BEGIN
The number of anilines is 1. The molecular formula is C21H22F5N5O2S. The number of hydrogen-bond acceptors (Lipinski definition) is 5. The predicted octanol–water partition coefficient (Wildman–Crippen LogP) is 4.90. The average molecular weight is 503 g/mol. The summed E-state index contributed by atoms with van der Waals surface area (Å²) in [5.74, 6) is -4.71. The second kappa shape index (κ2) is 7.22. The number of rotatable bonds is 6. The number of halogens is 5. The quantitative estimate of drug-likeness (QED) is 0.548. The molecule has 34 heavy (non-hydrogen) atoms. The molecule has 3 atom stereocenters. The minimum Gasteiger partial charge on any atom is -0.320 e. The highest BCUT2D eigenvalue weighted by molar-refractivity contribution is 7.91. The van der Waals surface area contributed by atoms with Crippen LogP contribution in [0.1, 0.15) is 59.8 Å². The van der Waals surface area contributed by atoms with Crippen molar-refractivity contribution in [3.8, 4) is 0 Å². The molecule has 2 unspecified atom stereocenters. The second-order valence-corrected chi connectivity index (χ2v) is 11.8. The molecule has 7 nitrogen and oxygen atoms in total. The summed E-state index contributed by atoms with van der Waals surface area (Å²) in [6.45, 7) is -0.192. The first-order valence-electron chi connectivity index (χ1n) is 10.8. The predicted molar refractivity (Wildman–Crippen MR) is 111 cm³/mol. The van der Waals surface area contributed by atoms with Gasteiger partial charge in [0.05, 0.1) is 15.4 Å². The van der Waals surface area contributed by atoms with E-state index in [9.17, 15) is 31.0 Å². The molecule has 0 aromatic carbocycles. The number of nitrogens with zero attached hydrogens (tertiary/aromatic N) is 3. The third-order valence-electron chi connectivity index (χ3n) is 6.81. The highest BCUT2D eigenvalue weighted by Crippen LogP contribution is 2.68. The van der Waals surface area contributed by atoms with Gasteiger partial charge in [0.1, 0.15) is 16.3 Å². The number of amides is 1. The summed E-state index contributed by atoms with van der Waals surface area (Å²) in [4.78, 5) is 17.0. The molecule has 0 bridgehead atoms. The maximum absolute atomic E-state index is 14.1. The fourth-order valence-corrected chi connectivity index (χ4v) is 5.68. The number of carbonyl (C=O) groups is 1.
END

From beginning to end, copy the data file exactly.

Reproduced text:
The number of anilines is 1. The molecular formula is C21H22F5N5O2S. The number of hydrogen-bond acceptors (Lipinski definition) is 5. The predicted octanol–water partition coefficient (Wildman–Crippen LogP) is 4.90. The average molecular weight is 503 g/mol. The summed E-state index contributed by atoms with van der Waals surface area (Å²) in [5.74, 6) is -4.71. The second kappa shape index (κ2) is 7.22. The number of rotatable bonds is 6. The number of halogens is 5. The quantitative estimate of drug-likeness (QED) is 0.548. The molecule has 34 heavy (non-hydrogen) atoms. The molecule has 3 atom stereocenters. The minimum Gasteiger partial charge on any atom is -0.320 e. The highest BCUT2D eigenvalue weighted by molar-refractivity contribution is 7.91. The van der Waals surface area contributed by atoms with Crippen LogP contribution in [0.1, 0.15) is 59.8 Å². The van der Waals surface area contributed by atoms with Crippen molar-refractivity contribution in [3.8, 4) is 0 Å². The molecule has 2 unspecified atom stereocenters. The second-order valence-corrected chi connectivity index (χ2v) is 11.8. The molecule has 7 nitrogen and oxygen atoms in total. The summed E-state index contributed by atoms with van der Waals surface area (Å²) in [6.45, 7) is -0.192. The first-order valence-electron chi connectivity index (χ1n) is 10.8. The predicted molar refractivity (Wildman–Crippen MR) is 111 cm³/mol. The van der Waals surface area contributed by atoms with Gasteiger partial charge in [0.05, 0.1) is 15.4 Å². The van der Waals surface area contributed by atoms with E-state index in [9.17, 15) is 31.0 Å². The molecule has 0 aromatic carbocycles. The number of nitrogens with zero attached hydrogens (tertiary/aromatic N) is 3. The third-order valence-electron chi connectivity index (χ3n) is 6.81. The highest BCUT2D eigenvalue weighted by Crippen LogP contribution is 2.68. The van der Waals surface area contributed by atoms with Gasteiger partial charge in [0.1, 0.15) is 16.3 Å². The number of amides is 1. The summed E-state index contributed by atoms with van der Waals surface area (Å²) in [4.78, 5) is 17.0. The molecule has 0 bridgehead atoms. The maximum absolute atomic E-state index is 14.1. The fourth-order valence-corrected chi connectivity index (χ4v) is 5.68. The number of carbonyl (C=O) groups is 1.